Archive for the ‘What Works’ Category

After action reviews

February 19, 2020

The COPS Office has a new publication, How to Conduct an After Action Review, produced in cooperation with the National Police Foundation, available here. An AAR “is conducted following a critical incident to allow teams to reflect on what happened, what did or did not work in the response and why, and how to improve weaknesses while sustaining and building on strengths.” The publication includes an analysis of 20 recent AARs and a step-by-step guide for agencies to follow.

Targeted, calibrated traffic enforcement

February 1, 2020

This article describes the Charleston, South Carolina PD’s revamped approach to traffic enforcement following the results of a 2018 racial bias audit. The agency is more carefully targeting traffic-related hot spots with both enforcement and public education, based on data with close monitoring by supervisors, while de-emphasizing just stopping cars and writing tickets as a blanket strategy. The approach now is more specific and intentional — “traffic stops are to correct traffic behaviors. It really comes down to that — correcting distracted drivers, speeding, the overall goal of preserving life,” according to one commander.

District-level RTCCs in Chicago

December 7, 2019

This new RAND report assesses the implementation and impact of district-level Real-Time Crime Centers (also called Strategic Decision Support Centers) in Chicago. The study found modest effects on serious crime and concluded that the Centers are “a promising model for improving law enforcement agencies’ awareness of their communities, improving their decision making, and carrying out more effective and more efficient operations that lead to crime reductions and other policing benefits.” It was noted that the initial emphasis has mainly been on support for reactive patrol responses, leading to a recommendation “to expand and formalize SDSC support for crime investigations. There is also a need to expand the districts’ responses to crime issues, including by gaining trust with residents and having positive community interactions with them to get information to reduce or solve crimes.”

2019 POP winner — Durham UK

November 25, 2019

UK’s Durham Constabulary won the 2019 Herman Goldstein Award at the recent Problem-Oriented Policing Conference in Santa Cruz, California for its Checkpoint deferred prosecution initiative. Low-level adult offenders are offered a 4-month tailor-made program aimed at “underlying issues such as their mental health, alcohol and drug misuse.” A rigorous evaluation found only a 5.6% re-offending rate during the 4-month contract and a 27% lower 2-year re-offending rate compared to traditional out-of-court measures.

Community policing in Chicago

November 23, 2019

This article provides a nice review of the ups and downs of community policing in Chicago over the last two decades, including promising early results from renewed efforts now underway. With the police superintendent retiring, it will be interesting to see if a new leader follows the current path or a different one.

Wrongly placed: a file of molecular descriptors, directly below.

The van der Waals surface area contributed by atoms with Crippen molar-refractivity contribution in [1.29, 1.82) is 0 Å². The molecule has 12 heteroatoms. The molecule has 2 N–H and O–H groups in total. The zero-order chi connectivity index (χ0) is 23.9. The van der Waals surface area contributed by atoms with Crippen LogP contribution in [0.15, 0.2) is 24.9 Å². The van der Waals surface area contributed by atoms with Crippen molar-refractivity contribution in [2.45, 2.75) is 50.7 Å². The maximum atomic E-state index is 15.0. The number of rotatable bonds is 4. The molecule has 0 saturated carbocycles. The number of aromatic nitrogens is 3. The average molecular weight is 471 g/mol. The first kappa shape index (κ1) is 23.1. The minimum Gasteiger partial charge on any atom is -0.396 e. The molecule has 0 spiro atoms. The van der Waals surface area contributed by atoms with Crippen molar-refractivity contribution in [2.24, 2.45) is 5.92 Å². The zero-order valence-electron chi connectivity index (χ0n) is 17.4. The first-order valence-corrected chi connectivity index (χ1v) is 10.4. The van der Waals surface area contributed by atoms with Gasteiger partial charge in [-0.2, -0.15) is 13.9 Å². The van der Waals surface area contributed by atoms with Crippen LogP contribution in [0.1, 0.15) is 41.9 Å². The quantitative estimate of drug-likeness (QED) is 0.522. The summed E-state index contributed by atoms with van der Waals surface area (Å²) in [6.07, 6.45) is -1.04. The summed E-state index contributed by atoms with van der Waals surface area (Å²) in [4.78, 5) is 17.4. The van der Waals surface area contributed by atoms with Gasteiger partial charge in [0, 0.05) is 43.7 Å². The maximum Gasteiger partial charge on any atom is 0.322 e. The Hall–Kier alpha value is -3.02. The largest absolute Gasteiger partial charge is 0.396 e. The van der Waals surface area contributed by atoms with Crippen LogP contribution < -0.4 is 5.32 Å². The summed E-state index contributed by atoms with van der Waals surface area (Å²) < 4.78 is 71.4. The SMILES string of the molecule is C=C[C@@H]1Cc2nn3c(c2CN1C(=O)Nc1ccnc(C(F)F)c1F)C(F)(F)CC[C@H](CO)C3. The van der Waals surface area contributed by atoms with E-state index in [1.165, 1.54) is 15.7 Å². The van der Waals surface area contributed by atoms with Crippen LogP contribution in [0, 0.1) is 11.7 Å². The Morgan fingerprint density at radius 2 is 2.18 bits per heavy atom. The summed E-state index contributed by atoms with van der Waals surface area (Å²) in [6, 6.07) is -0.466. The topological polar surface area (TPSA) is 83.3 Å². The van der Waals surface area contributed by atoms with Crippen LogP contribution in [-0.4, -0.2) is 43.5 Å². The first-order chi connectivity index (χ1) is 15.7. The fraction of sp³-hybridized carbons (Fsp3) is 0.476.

Evolving police strategies

November 18, 2019

This 12-minute public radio segment reviews the re-invention of foot patrol, growing recognition that crime is concentrated in hot spots, and the current development of evidence-based policing, highlighting the significance of studies done in Kansas City, Newark, Minneapolis, and Philadelphia. “The tension between prevention and response is the fundamental issue,” according to Larry Sherman, adding “I think on a scale of 1 to 10, evidence-based policing in the U.S., in terms of practice, is about a 2.”

Tributes to George Kelling

July 5, 2019

Three new 4-minute audio clips available on BJA’s Executive Session on Police Leadership site — a tribute by Darrel Stephens (chief, PERF director, MCCA director), who was a young patrol officer in Kansas City when he met Kelling in 1972 as part of the preventive patrol experiment; a remembrance by Steve Edwards (BJA, NIJ, COPS), who worked for George at the Police Foundation and at Harvard; and Kelling himself on 5 suggestions for police leaders.

George Kelling passes away

May 16, 2019

Noted author and researcher George Kelling has passed away at age 83, as reported here. Born in Milwaukee, son of a firefighter, a social worker by training, he led pioneering studies of motorized patrol and foot patrol for the Police Foundation starting in the early 1970s and then authored the influential “broken windows” thesis in the 1980s with James Q. Wilson. He had an enormous impact on police thinking, police strategies, and multiple generations of police leaders. His work was an early example of evidence-based policing and his studies and writing were very influential in the development of community policing.

Reducing crime podcasts

May 12, 2019

The first 10 installments in an entertaining series of 20-40 minute podcasts focused on crime and crime reduction are available here. Each podcast is hosted by Professor Jerry Ratcliffe, formerly a police officer in the UK, and features an expert police practitioner or policing researcher.

EBP in New Zealand

April 29, 2019

This article profiles the work of the Evidence-Based Policing team in the New Zealand Police. The unit is staffed with researchers, data scientists, and design experts and has university and private sector partners. The plan is to conduct short- and long-term field experiments in order to develop key information related to police effectiveness, since “We are sending people out into our communities every day. We need confidence the work they are doing actually works.”